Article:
He left for the United States in 1939 when Hitler’s troop invaded Austria after obtaining a visa to America where he was made the leader in the neurological department of Rothschild Hospital. It was in 1942 when he got married and in the same year his wife, his father, mother and brother were arrested and taken to a camp in Bohemia. His wife, mother, brother and father died leaving his sister who had immigrated to Australia a short while before (Frankl, 2004). He was left hopeless by the loss of his family members and the destruction of his manuscript “The Doctor and the Soul”. Later on, he got a job position of director of the Vienna Neurological Policlinic back at his home in Vienna. He later reconstructed his book and wrote a different book, “Man’s Search for Meaning” in nine days. Viktor Frankl later died on September 2, 1997, of heart failure.
"Man's Search for Meaning" by Victor Frankl is a story that talks about the need for hope in future especially to people who are facing trouble and disillusionment in life. The story emphasizes on the need to have hope a...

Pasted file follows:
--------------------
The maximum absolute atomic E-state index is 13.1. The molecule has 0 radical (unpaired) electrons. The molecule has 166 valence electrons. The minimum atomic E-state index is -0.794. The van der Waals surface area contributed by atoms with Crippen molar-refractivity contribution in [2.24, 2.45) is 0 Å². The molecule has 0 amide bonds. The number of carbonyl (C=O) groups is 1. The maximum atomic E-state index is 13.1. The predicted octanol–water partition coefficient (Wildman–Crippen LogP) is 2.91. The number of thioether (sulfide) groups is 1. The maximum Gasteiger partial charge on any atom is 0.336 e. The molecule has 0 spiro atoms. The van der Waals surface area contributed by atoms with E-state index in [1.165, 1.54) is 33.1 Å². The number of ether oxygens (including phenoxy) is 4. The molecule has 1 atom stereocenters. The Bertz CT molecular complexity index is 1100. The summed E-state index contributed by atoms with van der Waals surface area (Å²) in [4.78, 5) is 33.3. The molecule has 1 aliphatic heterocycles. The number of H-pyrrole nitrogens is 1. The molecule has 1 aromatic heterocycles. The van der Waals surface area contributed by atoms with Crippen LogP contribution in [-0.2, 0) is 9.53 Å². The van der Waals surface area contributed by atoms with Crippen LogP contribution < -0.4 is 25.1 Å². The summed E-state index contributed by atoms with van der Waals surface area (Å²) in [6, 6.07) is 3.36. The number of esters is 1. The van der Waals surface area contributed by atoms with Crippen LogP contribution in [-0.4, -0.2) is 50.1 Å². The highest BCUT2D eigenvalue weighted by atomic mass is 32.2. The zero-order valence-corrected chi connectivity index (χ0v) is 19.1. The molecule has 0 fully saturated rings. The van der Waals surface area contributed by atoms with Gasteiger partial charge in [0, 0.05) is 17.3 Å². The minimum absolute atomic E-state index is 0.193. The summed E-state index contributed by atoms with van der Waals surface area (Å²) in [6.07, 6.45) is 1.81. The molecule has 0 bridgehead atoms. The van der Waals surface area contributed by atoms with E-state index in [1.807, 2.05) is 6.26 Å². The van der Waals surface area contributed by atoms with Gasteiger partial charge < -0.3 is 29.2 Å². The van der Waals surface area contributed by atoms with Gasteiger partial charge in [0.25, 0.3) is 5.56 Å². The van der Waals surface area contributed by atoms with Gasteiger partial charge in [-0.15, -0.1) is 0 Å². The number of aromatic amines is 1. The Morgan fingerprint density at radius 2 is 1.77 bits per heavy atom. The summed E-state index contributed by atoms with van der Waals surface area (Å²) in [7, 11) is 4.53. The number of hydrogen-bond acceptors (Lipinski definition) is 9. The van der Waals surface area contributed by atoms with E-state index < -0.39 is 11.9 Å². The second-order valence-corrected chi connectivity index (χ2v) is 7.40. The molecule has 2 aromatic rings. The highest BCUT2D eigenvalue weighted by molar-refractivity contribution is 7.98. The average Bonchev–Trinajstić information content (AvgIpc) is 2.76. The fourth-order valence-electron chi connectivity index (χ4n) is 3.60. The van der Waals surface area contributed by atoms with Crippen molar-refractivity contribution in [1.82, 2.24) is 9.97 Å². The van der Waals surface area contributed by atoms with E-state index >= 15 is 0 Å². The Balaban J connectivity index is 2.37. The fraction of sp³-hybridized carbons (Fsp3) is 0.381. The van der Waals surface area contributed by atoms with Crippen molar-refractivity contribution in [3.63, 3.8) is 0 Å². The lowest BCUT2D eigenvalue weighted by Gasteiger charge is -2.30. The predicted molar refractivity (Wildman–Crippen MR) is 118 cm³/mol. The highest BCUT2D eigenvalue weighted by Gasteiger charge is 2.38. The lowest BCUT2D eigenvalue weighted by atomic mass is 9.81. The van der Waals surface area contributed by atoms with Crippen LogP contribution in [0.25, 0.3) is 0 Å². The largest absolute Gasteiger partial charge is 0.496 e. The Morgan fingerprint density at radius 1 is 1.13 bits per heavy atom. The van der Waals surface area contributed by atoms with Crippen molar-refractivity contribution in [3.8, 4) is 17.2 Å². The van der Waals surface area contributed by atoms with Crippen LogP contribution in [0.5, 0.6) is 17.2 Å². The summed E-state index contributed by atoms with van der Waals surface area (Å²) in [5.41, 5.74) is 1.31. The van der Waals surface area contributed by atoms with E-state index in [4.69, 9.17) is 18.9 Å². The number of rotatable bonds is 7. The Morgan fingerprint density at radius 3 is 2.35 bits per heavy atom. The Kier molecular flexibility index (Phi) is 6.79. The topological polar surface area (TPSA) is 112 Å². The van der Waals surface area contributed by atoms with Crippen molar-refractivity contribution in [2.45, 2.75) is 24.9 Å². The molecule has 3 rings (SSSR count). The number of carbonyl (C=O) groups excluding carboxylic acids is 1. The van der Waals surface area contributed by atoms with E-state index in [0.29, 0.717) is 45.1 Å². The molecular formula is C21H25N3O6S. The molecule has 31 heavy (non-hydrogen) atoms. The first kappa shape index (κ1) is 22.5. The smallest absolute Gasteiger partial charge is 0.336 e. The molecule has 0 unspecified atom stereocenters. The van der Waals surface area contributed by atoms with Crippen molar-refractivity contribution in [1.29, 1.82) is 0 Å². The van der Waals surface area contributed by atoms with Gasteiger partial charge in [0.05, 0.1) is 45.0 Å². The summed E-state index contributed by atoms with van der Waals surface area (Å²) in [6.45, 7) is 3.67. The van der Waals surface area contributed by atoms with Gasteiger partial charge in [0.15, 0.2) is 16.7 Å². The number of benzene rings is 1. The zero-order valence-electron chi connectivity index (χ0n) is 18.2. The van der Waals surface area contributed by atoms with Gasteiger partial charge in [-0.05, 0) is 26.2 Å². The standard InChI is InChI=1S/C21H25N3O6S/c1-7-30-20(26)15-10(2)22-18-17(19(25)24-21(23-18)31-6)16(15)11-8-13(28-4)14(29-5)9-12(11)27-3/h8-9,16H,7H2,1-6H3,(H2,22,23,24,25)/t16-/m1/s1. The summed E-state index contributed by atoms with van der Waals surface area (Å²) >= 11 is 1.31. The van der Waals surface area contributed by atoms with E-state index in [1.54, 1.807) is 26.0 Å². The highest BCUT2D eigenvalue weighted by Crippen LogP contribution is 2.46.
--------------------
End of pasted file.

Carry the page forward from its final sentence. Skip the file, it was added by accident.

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...could stop him from achieving whatever he had planned. The fact that his work was destructed did not make him lose hope in coming up with new work (Frankl, 2004). This shows that he was hardworking and devoted towards his work. Frankl is also depicted as being philanthropic because of his attitude of loving and helping human beings. The character of Frankl is exceptional and people should therefore believe in his advice that faith and hope are solutions for a good future.
Frankl, Viktor Emil. Man's Search for Meaning. Mölln: Ratna, 2006. Print.
Frankl, Viktor Emil. Man's Search for Meaning: An Introduction to Logotherapy – A Newly Revised and Enlarged Ed. of from Death-camp to Existentialism. Mölln: Beacon Press, 1962. Print.
Frankl, Viktor Emil. Man's Search for Meaning: The Classic Tribute to Hope from the Holocaust. Mölln: Rider, 2004. Print.
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